"Half A Million Iraqi Refugees Added To An Already Overburdened Region"
CREDIT: AP Photo
The terrorist takeover of a major Iraqi city on Tuesday has spurred another influx of civilians abandoning their homes in the face of violence, adding even more strain in a region already struggling to handle the strain of millions of refugees fleeing Syria.
Militants fighting with the Islamic State in Iraq and Greater Syria (ISIS) — also known as the Islamic State in Iraq and the Levant (ISIL) — seized control of the major Iraqi city of Mosul on Tuesday, prompting alarm throughout the region. Iraqi security forces fleeing as the group established their dominance over the city were joined by thousands of civilians attempting to escape even more violence. According to the International Organization for Migration (IOM) which tracks the flow of people across borders, an estimated 500,000 Iraqis have abandoned Mosul over the last several days.
“A curfew has been in place since Thursday, 5th June and indiscriminate shelling is reportedly continuing,” the IOM’s release on the situation in Mosul reads. “Internally displaced persons (IDPs) are not permitted to use vehicles inside the city, which limits their access to basic services and is forcing them to flee on foot, according to IOM staff.” There are three main patterns of displacement, according to the IOM: IDPs moving from Mosul’s west bank, the older core of the city, to the east bank; IDPs fleeing to other parts of Ninewah province, which also has a strong ISIS presence; and IDPs moving from Mosul city to the neighboring Kurdistan Region. Kurdistan operates as a semi-autonomous region within Iraq and has proven to be the most stable area of the country in recent months.
The situation for those who remain is grim. “The violence has resulted in a high number of casualties among civilians. The main health campus, a group of four hospitals, is inaccessible, as it is in the middle of an area in which there is fighting,” the IOM continues, adding that some mosques have been converted to clinics to treat casualties. “Western neighborhoods of Mosul are also suffering from a lack of drinking water, as the main water station for the area was destroyed by bombing. Families are also running low on food, particularly families hosting IDPs in their homes. Few areas are receiving electricity, and when they do it is for only one to two hours a day. Most generators are not working because there is no fuel.”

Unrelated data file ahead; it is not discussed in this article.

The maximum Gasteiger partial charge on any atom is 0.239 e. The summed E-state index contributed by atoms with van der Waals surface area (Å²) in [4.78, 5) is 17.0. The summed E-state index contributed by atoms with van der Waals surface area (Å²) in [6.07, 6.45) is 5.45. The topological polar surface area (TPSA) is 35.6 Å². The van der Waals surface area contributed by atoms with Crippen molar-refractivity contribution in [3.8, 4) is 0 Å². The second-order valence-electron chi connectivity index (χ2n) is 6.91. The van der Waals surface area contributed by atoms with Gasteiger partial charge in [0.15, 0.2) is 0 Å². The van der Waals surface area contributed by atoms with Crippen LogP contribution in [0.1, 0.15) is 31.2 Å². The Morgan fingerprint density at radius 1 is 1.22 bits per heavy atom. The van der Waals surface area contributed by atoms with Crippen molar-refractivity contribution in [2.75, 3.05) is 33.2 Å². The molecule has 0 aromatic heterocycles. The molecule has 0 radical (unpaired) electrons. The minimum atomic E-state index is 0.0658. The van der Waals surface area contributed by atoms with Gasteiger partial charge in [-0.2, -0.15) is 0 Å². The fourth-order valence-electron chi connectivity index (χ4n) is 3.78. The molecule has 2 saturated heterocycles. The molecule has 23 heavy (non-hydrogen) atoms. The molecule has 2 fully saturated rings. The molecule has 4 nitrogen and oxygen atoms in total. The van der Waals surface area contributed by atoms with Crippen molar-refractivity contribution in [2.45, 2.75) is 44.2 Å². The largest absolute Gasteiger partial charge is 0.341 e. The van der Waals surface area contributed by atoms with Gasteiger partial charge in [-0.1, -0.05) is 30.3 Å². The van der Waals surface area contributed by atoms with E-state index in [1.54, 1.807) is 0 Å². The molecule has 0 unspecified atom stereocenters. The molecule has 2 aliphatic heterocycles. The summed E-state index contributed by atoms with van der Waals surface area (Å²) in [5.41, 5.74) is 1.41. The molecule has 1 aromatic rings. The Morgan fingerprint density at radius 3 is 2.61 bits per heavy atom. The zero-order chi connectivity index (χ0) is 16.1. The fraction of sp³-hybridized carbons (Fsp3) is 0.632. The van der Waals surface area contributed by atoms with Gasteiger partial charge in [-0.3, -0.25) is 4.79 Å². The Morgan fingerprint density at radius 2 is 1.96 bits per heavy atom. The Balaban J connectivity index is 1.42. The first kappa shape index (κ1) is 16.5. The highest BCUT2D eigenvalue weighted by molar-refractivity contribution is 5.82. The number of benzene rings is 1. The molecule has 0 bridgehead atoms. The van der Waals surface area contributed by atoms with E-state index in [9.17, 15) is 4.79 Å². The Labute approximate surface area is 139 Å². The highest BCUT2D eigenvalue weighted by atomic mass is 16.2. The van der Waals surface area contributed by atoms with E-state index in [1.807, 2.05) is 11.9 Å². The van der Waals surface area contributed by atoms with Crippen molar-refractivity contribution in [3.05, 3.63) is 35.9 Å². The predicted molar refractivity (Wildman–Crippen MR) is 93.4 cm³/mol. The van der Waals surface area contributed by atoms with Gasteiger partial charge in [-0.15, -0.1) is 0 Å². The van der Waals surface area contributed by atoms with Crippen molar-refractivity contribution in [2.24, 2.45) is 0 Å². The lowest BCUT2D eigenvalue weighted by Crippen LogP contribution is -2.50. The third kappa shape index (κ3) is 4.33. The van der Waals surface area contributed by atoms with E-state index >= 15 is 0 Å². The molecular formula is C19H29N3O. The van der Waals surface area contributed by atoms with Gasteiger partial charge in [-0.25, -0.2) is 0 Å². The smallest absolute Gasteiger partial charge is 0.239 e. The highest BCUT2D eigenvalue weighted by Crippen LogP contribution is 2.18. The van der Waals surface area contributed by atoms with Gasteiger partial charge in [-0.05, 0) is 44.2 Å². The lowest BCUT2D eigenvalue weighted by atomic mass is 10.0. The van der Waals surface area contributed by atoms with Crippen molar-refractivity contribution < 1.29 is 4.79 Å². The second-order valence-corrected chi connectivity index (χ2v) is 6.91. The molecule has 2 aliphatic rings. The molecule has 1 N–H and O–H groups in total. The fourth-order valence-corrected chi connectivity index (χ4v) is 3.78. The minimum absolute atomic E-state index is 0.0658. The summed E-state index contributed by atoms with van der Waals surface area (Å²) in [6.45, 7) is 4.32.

Mosul is the second city to fall to ISIS control in the last six months. In January, Fallujah, home of some of the heaviest fighting between insurgents and U.S. forces during the war, fell to ISIS fighters. In Anbar province, home of Fallujah, the U.N. High Commission for Refugees says that clashes between ISIS and the Iraqi army trying to dislodge them has displaced another 434,000 men, women and children. “However, the full scale of the displacement from this under-reported conflict is unknown, as the Iraqi authorities have had to suspend registration over the past month because of insecurity,” UNHCR spokesman Adrian Edwards told reporters last week, adding: “UNHCR believes the current figure is now close to 480,000.”
Iraq was already struggling to both reabsorb Iraqi citizens who left the country in the face of the U.S.-led war and take in refugees from the civil war across the border in Syria. As its name indicates, ISIS also operates within Syria, fighting against both the moderate opposition, other jihadi groups, and the Syrian government. Their treatment of civilians and the indiscriminate nature of the fighting has led to the region being forced to take in nearly three million Syrian refugees. As of last month, nearly a quarter of a million of them were registered with the UNHCR in Iraq, nearly double that of the same point last year. The majority of those are in the Duhok refugee camp, but Syrian civilians are also located in Anbar and Ninewah. Civilians in Syria already uprooted once, those located in areas now overrun by ISIS — who may have already been forced to flee from the group once before — now will likely have to move yet again.